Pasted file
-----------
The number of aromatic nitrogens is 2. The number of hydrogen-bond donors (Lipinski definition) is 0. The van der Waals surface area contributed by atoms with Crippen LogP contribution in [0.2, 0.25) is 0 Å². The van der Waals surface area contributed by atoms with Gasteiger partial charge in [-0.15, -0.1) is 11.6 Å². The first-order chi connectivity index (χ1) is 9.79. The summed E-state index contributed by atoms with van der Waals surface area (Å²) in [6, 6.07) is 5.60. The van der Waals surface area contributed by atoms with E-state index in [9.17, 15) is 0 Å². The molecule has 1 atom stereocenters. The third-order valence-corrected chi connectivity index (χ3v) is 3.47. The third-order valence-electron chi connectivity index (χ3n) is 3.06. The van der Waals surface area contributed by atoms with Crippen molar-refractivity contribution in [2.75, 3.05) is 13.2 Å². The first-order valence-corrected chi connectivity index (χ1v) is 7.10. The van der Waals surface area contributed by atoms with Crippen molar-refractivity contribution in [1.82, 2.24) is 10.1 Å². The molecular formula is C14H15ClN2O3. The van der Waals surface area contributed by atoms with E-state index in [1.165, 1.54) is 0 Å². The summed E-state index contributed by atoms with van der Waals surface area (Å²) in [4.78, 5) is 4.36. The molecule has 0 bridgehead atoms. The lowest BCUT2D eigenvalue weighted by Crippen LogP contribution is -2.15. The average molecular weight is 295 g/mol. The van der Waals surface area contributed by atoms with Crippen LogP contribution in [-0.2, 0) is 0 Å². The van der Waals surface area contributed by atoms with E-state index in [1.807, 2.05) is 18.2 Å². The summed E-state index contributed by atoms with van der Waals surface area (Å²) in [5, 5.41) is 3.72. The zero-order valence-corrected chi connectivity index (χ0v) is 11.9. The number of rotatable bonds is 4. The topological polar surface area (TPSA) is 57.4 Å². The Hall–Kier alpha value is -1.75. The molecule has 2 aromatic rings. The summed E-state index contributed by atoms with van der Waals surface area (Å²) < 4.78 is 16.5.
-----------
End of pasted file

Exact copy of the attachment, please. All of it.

The number of aromatic nitrogens is 2. The number of hydrogen-bond donors (Lipinski definition) is 0. The van der Waals surface area contributed by atoms with Crippen LogP contribution in [0.2, 0.25) is 0 Å². The van der Waals surface area contributed by atoms with Gasteiger partial charge in [-0.15, -0.1) is 11.6 Å². The first-order chi connectivity index (χ1) is 9.79. The summed E-state index contributed by atoms with van der Waals surface area (Å²) in [6, 6.07) is 5.60. The van der Waals surface area contributed by atoms with E-state index in [9.17, 15) is 0 Å². The molecule has 1 atom stereocenters. The third-order valence-corrected chi connectivity index (χ3v) is 3.47. The third-order valence-electron chi connectivity index (χ3n) is 3.06. The van der Waals surface area contributed by atoms with Crippen molar-refractivity contribution in [2.75, 3.05) is 13.2 Å². The first-order valence-corrected chi connectivity index (χ1v) is 7.10. The van der Waals surface area contributed by atoms with Crippen molar-refractivity contribution in [1.82, 2.24) is 10.1 Å². The molecular formula is C14H15ClN2O3. The van der Waals surface area contributed by atoms with E-state index in [1.165, 1.54) is 0 Å². The summed E-state index contributed by atoms with van der Waals surface area (Å²) in [4.78, 5) is 4.36. The molecule has 0 bridgehead atoms. The lowest BCUT2D eigenvalue weighted by Crippen LogP contribution is -2.15. The average molecular weight is 295 g/mol. The van der Waals surface area contributed by atoms with Crippen LogP contribution in [-0.2, 0) is 0 Å². The van der Waals surface area contributed by atoms with E-state index in [1.807, 2.05) is 18.2 Å². The summed E-state index contributed by atoms with van der Waals surface area (Å²) in [5, 5.41) is 3.72. The zero-order valence-corrected chi connectivity index (χ0v) is 11.9. The number of rotatable bonds is 4. The topological polar surface area (TPSA) is 57.4 Å². The Hall–Kier alpha value is -1.75. The molecule has 2 aromatic rings. The summed E-state index contributed by atoms with van der Waals surface area (Å²) < 4.78 is 16.5.